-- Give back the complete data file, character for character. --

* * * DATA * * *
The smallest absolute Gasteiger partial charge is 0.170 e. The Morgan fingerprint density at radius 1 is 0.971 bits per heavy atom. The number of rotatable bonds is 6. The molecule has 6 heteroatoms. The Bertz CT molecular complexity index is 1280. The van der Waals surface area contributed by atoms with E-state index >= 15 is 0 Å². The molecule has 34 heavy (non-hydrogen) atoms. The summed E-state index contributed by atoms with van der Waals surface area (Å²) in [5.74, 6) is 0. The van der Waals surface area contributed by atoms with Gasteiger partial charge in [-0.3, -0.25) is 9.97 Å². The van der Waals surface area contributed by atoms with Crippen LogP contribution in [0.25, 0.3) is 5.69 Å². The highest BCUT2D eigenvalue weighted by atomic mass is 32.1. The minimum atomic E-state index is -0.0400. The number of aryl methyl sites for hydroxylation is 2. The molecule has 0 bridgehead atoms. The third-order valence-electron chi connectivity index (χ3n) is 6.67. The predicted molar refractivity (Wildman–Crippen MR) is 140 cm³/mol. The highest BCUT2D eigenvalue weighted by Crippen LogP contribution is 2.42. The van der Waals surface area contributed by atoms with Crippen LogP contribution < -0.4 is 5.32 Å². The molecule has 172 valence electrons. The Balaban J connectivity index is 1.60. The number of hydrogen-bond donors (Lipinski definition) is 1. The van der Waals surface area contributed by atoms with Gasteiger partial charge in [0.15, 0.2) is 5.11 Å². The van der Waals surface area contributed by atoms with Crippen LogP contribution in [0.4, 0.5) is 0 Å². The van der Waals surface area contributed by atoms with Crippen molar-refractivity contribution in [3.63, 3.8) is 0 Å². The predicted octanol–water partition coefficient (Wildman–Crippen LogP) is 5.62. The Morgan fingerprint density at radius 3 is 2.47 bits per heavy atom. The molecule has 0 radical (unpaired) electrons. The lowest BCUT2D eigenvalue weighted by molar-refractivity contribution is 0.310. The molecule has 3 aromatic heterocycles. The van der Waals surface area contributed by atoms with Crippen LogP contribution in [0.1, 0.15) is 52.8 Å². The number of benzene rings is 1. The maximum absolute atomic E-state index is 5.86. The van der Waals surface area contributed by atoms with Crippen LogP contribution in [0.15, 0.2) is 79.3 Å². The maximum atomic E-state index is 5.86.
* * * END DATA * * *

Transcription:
The smallest absolute Gasteiger partial charge is 0.170 e. The Morgan fingerprint density at radius 1 is 0.971 bits per heavy atom. The number of rotatable bonds is 6. The molecule has 6 heteroatoms. The Bertz CT molecular complexity index is 1280. The van der Waals surface area contributed by atoms with E-state index >= 15 is 0 Å². The molecule has 34 heavy (non-hydrogen) atoms. The summed E-state index contributed by atoms with van der Waals surface area (Å²) in [5.74, 6) is 0. The van der Waals surface area contributed by atoms with Gasteiger partial charge in [-0.3, -0.25) is 9.97 Å². The van der Waals surface area contributed by atoms with Crippen LogP contribution in [0.25, 0.3) is 5.69 Å². The highest BCUT2D eigenvalue weighted by atomic mass is 32.1. The minimum atomic E-state index is -0.0400. The number of aryl methyl sites for hydroxylation is 2. The molecule has 0 bridgehead atoms. The third-order valence-electron chi connectivity index (χ3n) is 6.67. The predicted molar refractivity (Wildman–Crippen MR) is 140 cm³/mol. The highest BCUT2D eigenvalue weighted by Crippen LogP contribution is 2.42. The van der Waals surface area contributed by atoms with Crippen LogP contribution < -0.4 is 5.32 Å². The molecule has 172 valence electrons. The Balaban J connectivity index is 1.60. The number of hydrogen-bond donors (Lipinski definition) is 1. The van der Waals surface area contributed by atoms with Gasteiger partial charge in [0.15, 0.2) is 5.11 Å². The van der Waals surface area contributed by atoms with Crippen LogP contribution in [0.4, 0.5) is 0 Å². The van der Waals surface area contributed by atoms with Crippen molar-refractivity contribution in [3.63, 3.8) is 0 Å². The predicted octanol–water partition coefficient (Wildman–Crippen LogP) is 5.62. The Morgan fingerprint density at radius 3 is 2.47 bits per heavy atom. The molecule has 0 radical (unpaired) electrons. The lowest BCUT2D eigenvalue weighted by molar-refractivity contribution is 0.310. The molecule has 3 aromatic heterocycles. The van der Waals surface area contributed by atoms with Crippen LogP contribution in [0.1, 0.15) is 52.8 Å². The number of benzene rings is 1. The maximum absolute atomic E-state index is 5.86. The van der Waals surface area contributed by atoms with Crippen LogP contribution in [0.15, 0.2) is 79.3 Å². The maximum atomic E-state index is 5.86.